Extended inpatient treatment can result in significant and clinically meaningful symptomatic and functional improvement in patients with borderline personality disorder (BPD), without iatrogenic effects, according to a recent study, which indicated that there are a number of effective evidence-based outpatient treatments today for BPD. Beliefs about the effectiveness of extended inpatient treatment, however, have changed little in the past 25 years. Clinically significant and reliable change in symptoms, functional capacities, and adverse events were quantified for both inpatients with BPD (n=245) and a well-matched inpatient reference (n=220) sample. Researchers found:
- Large effect size improvements were observed in depression, anxiety, suicidal ideation, and functional disability among patients with BPD (Cohen's d ≥ 1.0) and those in the reference sample (Cohen's d ≥ .80).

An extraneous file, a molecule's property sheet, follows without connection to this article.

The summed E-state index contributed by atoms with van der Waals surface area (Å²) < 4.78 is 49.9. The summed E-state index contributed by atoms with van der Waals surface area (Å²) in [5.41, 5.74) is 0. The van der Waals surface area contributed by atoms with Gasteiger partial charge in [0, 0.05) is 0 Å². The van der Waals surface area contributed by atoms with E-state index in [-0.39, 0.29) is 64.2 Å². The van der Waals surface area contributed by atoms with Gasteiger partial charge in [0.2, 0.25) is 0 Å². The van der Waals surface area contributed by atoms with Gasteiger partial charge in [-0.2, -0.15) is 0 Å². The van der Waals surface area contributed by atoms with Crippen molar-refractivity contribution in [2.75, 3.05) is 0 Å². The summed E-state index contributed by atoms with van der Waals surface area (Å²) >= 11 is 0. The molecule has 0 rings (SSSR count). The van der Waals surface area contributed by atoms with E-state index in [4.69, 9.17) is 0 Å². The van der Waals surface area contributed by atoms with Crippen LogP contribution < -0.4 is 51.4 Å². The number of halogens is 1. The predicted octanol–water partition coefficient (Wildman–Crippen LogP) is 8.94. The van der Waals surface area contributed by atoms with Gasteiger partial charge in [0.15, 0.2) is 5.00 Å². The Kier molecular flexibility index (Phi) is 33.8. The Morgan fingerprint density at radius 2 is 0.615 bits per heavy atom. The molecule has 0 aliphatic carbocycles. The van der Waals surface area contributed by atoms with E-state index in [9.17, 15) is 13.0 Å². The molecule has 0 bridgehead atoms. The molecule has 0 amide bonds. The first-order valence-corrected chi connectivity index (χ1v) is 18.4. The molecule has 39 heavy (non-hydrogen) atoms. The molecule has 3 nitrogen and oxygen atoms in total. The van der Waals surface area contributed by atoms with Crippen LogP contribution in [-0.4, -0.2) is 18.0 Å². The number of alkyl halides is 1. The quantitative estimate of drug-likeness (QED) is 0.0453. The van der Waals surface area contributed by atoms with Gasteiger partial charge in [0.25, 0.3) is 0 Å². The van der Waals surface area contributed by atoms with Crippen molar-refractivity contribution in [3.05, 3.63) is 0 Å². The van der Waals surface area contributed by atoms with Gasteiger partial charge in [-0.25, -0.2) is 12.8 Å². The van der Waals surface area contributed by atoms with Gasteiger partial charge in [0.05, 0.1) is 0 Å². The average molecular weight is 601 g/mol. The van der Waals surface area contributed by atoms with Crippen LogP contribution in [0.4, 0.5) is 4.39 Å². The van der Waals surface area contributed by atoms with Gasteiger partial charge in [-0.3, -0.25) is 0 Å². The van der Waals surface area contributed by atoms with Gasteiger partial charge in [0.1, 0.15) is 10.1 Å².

- Clinical deterioration and adverse events were rare (occurring in no more than 1.1% of BPD and reference patients on any outcome) with no difference across patient cohorts.
- BPD diagnosis failed to influence the trajectory of continuous depression severity.
- Rather, trait emotion dysregulation was associated with initial depression severity.
Fowler JC, Clapp JD, Madan A, et al. A naturalistic longitudinal study of extended inpatient treatment for adults with borderline personality disorder: An examination of treatment response, remission and deterioration. [Published online ahead of print January 17, 2018]. J Affect Disord. doi:10.1016/j.jad.2017.12.054.
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